I made this dish from the leftover bonito tataki 鰹のタタキ I served the day before. I first made it into “zuke” (marinated fish) by putting the leftover bonito into a small ziploc bag and adding concentrated noodle soup base or “mentsuyu” 麺つゆ (from the bottle) to preserve the tataki. The next day, I made a sort of “Yamakake” 山かけ variation. Classic yamakake is tuna sashimi or zuke mixed with grated nagaimo 長芋. Here I made small cubes of nagaimo instead of grating it and used bonito tataki instead of tuna.
I dressed this using Ponzu sauce (from the bottle) and garnished with scallion.
Of course, sake is called for here. This is our new house-sake “Tengumai” daiginjo from Ishikawa prefecture 天狗舞純米大吟醸. We first had this in Kanazawa 金沢 (it was “yamahi junmai” 山廃純米). Recently we re-discovered this brand of sake and like it very much. Compared to our other house sake Yaegaki “Mu” daiginjo 八重垣無大吟醸 which is clean and fruity, tengumai has a bit more complexity and depth.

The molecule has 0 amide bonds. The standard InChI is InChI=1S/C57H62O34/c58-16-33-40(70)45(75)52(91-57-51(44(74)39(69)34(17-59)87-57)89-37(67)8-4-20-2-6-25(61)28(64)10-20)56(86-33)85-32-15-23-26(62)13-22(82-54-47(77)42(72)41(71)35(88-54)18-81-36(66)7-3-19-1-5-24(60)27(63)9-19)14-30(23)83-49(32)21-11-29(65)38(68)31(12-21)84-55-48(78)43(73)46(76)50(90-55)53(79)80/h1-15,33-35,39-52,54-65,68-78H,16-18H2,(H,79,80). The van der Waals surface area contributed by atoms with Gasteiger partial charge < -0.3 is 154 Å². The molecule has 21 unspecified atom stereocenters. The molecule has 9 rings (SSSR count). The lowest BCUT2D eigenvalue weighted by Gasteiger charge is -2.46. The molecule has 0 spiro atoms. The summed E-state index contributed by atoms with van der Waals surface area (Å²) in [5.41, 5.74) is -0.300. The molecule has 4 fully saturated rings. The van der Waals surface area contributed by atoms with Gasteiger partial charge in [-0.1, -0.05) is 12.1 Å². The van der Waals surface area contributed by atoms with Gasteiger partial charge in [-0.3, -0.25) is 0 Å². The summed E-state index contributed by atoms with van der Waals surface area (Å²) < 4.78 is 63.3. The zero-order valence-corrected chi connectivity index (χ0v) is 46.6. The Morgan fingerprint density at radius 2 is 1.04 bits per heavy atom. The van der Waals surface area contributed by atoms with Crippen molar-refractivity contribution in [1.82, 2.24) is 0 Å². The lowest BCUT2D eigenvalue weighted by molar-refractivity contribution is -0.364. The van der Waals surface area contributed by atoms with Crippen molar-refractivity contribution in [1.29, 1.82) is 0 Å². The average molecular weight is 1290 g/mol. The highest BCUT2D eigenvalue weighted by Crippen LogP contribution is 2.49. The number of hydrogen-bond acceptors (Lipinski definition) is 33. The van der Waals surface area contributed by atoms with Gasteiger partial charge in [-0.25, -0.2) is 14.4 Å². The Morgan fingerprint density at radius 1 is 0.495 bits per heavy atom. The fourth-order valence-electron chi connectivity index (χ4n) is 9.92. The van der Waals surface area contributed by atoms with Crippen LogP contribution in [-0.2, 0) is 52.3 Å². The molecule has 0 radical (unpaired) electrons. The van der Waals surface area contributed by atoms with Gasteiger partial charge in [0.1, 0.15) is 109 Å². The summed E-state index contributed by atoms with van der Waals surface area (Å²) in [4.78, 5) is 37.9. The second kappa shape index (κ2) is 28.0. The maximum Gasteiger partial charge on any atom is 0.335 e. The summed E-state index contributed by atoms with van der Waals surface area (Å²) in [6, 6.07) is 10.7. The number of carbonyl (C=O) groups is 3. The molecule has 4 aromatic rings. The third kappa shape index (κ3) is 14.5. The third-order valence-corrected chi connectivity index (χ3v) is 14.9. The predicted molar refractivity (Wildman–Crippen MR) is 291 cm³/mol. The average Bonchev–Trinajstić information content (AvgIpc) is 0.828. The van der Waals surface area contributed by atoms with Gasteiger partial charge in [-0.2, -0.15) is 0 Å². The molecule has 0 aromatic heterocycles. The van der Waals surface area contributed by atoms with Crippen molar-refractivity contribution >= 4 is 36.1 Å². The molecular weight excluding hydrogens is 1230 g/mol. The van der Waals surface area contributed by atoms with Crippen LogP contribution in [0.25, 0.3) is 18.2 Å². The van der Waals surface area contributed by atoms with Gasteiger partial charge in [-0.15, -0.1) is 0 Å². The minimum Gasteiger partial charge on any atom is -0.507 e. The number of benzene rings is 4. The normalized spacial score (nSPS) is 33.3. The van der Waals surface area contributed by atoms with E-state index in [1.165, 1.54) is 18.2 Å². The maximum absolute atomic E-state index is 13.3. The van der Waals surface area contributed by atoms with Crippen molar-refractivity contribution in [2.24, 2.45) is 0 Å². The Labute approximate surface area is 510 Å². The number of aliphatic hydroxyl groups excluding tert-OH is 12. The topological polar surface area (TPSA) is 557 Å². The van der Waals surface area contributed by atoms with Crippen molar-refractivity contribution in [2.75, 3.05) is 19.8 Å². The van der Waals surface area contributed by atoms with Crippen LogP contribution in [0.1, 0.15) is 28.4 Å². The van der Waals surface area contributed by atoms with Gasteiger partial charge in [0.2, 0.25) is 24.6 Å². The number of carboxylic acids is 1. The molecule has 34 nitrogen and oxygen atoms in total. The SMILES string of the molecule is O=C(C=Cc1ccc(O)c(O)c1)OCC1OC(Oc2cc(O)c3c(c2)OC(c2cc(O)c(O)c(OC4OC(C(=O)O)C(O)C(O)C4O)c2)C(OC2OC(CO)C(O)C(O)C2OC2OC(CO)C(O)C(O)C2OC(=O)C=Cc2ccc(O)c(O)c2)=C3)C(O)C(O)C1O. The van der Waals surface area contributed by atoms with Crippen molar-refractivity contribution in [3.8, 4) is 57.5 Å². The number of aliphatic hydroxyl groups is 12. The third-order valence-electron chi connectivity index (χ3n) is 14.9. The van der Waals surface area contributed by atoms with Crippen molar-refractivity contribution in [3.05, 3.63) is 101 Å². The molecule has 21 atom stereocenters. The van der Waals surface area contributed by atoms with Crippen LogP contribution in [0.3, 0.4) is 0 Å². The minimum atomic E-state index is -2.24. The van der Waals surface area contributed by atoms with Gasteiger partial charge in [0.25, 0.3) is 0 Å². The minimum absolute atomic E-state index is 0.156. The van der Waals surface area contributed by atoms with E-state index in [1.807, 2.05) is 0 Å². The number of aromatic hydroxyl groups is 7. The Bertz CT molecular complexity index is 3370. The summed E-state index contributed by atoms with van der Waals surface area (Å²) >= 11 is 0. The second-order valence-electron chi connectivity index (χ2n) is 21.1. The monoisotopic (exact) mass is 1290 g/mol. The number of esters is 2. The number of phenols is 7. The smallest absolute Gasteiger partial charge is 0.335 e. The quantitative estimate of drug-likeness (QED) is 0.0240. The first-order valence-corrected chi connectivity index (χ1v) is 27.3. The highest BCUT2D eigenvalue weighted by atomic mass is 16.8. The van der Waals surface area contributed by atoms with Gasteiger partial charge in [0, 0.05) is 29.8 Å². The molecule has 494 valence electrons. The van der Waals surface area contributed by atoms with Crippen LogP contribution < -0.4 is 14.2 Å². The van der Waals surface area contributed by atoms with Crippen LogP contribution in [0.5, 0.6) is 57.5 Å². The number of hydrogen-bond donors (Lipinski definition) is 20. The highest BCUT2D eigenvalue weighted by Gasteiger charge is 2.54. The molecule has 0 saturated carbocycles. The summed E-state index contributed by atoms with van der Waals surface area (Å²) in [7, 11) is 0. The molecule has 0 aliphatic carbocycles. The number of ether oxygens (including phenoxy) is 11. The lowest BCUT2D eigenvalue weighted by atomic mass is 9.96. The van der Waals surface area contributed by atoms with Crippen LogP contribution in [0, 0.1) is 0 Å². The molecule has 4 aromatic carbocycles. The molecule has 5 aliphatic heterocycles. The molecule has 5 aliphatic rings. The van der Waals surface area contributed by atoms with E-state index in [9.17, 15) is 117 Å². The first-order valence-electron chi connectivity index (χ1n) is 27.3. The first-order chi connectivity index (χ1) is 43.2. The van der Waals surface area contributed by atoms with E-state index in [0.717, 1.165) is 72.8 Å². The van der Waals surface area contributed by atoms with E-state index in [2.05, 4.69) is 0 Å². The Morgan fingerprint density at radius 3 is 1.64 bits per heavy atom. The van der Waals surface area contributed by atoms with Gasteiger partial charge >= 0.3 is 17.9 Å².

Ingredients (amounts are all arbitrary):
1. Nagaimo, peeled and cut into small cubes (#1).
2. Scallion, finely sliced and soaked in water and then drained (#2).
3. Bonito tataki, marinated in concentrated noodle sauce (from the bottle) overnight and cut into cubes (#3).
4. Mixed together and dressed in Ponzu sauce (from the bottle) ( #4).
This was a nice small dish. My wife liked this version since the nagaimo was nicely crunchy (instead of slimy). The bonito tataki lost any hint of fishiness and had a nice favor and texture. Perfect to have it with a bit of good cold sake.